French Apple Tart

This French apple tart is the perfect combination of sweet, tart, and buttery goodness. It’s one of those desserts that will not last a whole day before it mysteriously vanishes from the fridge. I don't judge... I encourage!

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There must be a reason you can find these in just about every bakery in France, right? This has to be one of my all-time favorite desserts — and possibly even breakfasts! The perfect combination of sweet, tart, and buttery goodness, this French apple tart is one of those desserts that will not last a whole day before it mysteriously vanishes from the fridge. I don’t judge… I encourage!

Making a French apple tart can be intimidating, but I promise there is nothing to be afraid of. Though arranging the apple slices to create a perfect circular pattern may trigger those of us with even the mildest of perfectionistic tendencies, you don’t have to spend a lot of time on it and it doesn’t have to be perfect. In fact, spending too much time arranging the apple slices may lead to your dough becoming a warm, soft, sticky mess. One way around this is to make the tart in a square shape, on a sheet pan, arranging the apples in rows — it’s much simpler, faster, and no less elegant (or delicious)!

This recipe uses my recipe for homemade Flaky Pastry Dough and warm Apricot Glaze.

Start by preheating your oven to 400ºF.

Place your pastry dough on a well-floured surface and roll it out using a floured rolling pin. Keep rotating the dough to prevent sticking.

Then, carefully transfer the rolled-out dough onto a tart pan and gently press the dough into the bottom edges of the pan. Cut off any excess dough, leaving roughly 1 to 1½ inches of extra dough around the circumference of the pan.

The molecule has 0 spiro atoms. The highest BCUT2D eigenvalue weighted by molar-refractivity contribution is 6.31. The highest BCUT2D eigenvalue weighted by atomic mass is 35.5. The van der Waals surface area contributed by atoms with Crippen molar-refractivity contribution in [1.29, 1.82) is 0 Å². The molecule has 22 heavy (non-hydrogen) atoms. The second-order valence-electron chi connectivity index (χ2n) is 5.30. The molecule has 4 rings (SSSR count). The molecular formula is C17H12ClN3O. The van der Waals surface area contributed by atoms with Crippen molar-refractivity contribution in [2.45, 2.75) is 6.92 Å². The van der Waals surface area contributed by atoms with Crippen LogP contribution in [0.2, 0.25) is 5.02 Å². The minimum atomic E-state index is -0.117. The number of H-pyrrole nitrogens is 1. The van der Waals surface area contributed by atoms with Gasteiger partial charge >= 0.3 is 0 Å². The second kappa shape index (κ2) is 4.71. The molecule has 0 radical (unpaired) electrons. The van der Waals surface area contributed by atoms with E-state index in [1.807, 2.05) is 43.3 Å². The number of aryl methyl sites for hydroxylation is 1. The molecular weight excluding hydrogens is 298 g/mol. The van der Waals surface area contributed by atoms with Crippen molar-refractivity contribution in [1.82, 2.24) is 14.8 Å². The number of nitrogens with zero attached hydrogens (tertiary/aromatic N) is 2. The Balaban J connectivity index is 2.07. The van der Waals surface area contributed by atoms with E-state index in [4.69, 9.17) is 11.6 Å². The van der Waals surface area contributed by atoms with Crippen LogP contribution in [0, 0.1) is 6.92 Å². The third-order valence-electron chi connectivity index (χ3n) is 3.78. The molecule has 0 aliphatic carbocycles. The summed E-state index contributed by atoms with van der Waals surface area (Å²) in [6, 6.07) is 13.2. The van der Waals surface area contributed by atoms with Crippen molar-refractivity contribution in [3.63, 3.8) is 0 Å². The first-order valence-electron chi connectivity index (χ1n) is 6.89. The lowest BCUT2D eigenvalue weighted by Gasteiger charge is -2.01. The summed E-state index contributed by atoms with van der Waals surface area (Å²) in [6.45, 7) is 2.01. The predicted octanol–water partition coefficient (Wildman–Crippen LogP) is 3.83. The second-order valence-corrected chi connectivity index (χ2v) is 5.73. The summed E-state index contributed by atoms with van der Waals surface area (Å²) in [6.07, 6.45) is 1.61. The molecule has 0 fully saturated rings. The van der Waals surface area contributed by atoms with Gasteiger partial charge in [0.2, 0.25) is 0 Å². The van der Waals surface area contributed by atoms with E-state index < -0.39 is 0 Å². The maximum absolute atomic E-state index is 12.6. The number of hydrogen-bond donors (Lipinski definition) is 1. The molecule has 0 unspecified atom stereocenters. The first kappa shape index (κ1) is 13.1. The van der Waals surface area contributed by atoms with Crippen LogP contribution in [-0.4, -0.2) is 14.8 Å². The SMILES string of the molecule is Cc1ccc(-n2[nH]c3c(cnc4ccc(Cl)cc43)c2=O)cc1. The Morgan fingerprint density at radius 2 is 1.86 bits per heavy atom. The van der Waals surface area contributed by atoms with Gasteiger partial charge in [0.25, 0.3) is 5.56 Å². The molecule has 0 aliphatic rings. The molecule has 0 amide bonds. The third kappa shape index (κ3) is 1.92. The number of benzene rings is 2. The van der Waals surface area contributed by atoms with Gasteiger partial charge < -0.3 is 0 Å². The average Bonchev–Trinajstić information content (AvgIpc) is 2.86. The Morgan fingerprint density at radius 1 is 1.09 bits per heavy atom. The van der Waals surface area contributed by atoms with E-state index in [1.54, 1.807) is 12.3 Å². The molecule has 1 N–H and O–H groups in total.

With a pastry brush (or just your fingers), brush the outside edge of the dough with cold water and fold it on top of itself to form a thicker outer edge.

Press very gently to push the dough into the sides of the tart pan. With a fork, prick the bottom layer of the pastry dough inside the pan.

Immediately chill the tart pan in the fridge while preparing your apples, which need to be peeled, cored, and sliced to a roughly ¼-inch thickness. I recommend placing the sliced apple pieces in a large bowl with a good squeeze of lemon juice to prevent browning.

Next, take the chilled pastry dough/tart pan combo and start arranging the sliced apples in a single layer on the bottom of the tart.

Brush the top of the apples with melted butter, and sprinkle on (in a semi-even layer) ¼ to ⅓ cup sugar, depending on the sweetness of your apples.

Place the tart on a sheet pan in the middle rack of the oven and bake until the apples have begun to lightly brown and the tart has receded slightly from the edges of the pan. When I make this tart, it takes about 50 minutes in the oven.

When done — and as much as it can be hard to resist diving into the tart — I recommend brushing the top surface of the tart (including the crust) with our warmed apricot glaze (recipe here) and allowing it to cool for a few minutes before serving.